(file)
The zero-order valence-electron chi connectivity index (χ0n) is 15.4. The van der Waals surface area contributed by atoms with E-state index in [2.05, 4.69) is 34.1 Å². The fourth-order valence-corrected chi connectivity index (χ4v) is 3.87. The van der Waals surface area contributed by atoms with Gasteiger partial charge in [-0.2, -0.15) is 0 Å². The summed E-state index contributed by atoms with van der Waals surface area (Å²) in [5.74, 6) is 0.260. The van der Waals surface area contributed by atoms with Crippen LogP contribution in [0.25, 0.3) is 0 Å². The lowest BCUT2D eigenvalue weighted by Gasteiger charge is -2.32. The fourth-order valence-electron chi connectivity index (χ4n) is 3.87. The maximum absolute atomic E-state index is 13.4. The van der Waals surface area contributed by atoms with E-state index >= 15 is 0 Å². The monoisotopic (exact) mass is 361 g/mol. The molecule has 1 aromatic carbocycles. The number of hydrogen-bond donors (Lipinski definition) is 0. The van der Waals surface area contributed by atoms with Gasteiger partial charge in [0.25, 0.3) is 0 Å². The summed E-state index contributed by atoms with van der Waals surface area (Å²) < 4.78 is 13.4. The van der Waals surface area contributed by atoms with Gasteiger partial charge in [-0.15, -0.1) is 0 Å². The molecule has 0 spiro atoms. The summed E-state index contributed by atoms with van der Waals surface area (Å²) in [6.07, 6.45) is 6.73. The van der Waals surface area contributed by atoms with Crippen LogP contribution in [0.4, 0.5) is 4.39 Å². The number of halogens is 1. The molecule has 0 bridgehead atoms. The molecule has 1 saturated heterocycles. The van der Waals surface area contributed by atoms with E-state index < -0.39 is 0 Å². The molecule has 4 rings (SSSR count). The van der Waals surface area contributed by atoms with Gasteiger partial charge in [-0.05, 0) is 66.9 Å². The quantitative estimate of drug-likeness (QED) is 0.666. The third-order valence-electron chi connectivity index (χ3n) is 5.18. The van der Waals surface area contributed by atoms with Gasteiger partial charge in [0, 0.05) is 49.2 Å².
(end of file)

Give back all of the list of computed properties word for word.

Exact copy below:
The zero-order valence-electron chi connectivity index (χ0n) is 15.4. The van der Waals surface area contributed by atoms with E-state index in [2.05, 4.69) is 34.1 Å². The fourth-order valence-corrected chi connectivity index (χ4v) is 3.87. The van der Waals surface area contributed by atoms with Gasteiger partial charge in [-0.2, -0.15) is 0 Å². The summed E-state index contributed by atoms with van der Waals surface area (Å²) in [5.74, 6) is 0.260. The van der Waals surface area contributed by atoms with Crippen LogP contribution in [0.25, 0.3) is 0 Å². The lowest BCUT2D eigenvalue weighted by Gasteiger charge is -2.32. The fourth-order valence-electron chi connectivity index (χ4n) is 3.87. The maximum absolute atomic E-state index is 13.4. The van der Waals surface area contributed by atoms with E-state index >= 15 is 0 Å². The monoisotopic (exact) mass is 361 g/mol. The molecule has 1 aromatic carbocycles. The number of hydrogen-bond donors (Lipinski definition) is 0. The van der Waals surface area contributed by atoms with Gasteiger partial charge in [0.25, 0.3) is 0 Å². The summed E-state index contributed by atoms with van der Waals surface area (Å²) < 4.78 is 13.4. The van der Waals surface area contributed by atoms with Gasteiger partial charge in [-0.15, -0.1) is 0 Å². The molecule has 0 spiro atoms. The summed E-state index contributed by atoms with van der Waals surface area (Å²) in [6.07, 6.45) is 6.73. The van der Waals surface area contributed by atoms with Crippen LogP contribution in [0.4, 0.5) is 4.39 Å². The number of halogens is 1. The molecule has 0 bridgehead atoms. The molecule has 1 saturated heterocycles. The van der Waals surface area contributed by atoms with E-state index < -0.39 is 0 Å². The molecule has 4 rings (SSSR count). The van der Waals surface area contributed by atoms with Gasteiger partial charge in [-0.05, 0) is 66.9 Å². The quantitative estimate of drug-likeness (QED) is 0.666. The third-order valence-electron chi connectivity index (χ3n) is 5.18. The van der Waals surface area contributed by atoms with Gasteiger partial charge in [0, 0.05) is 49.2 Å².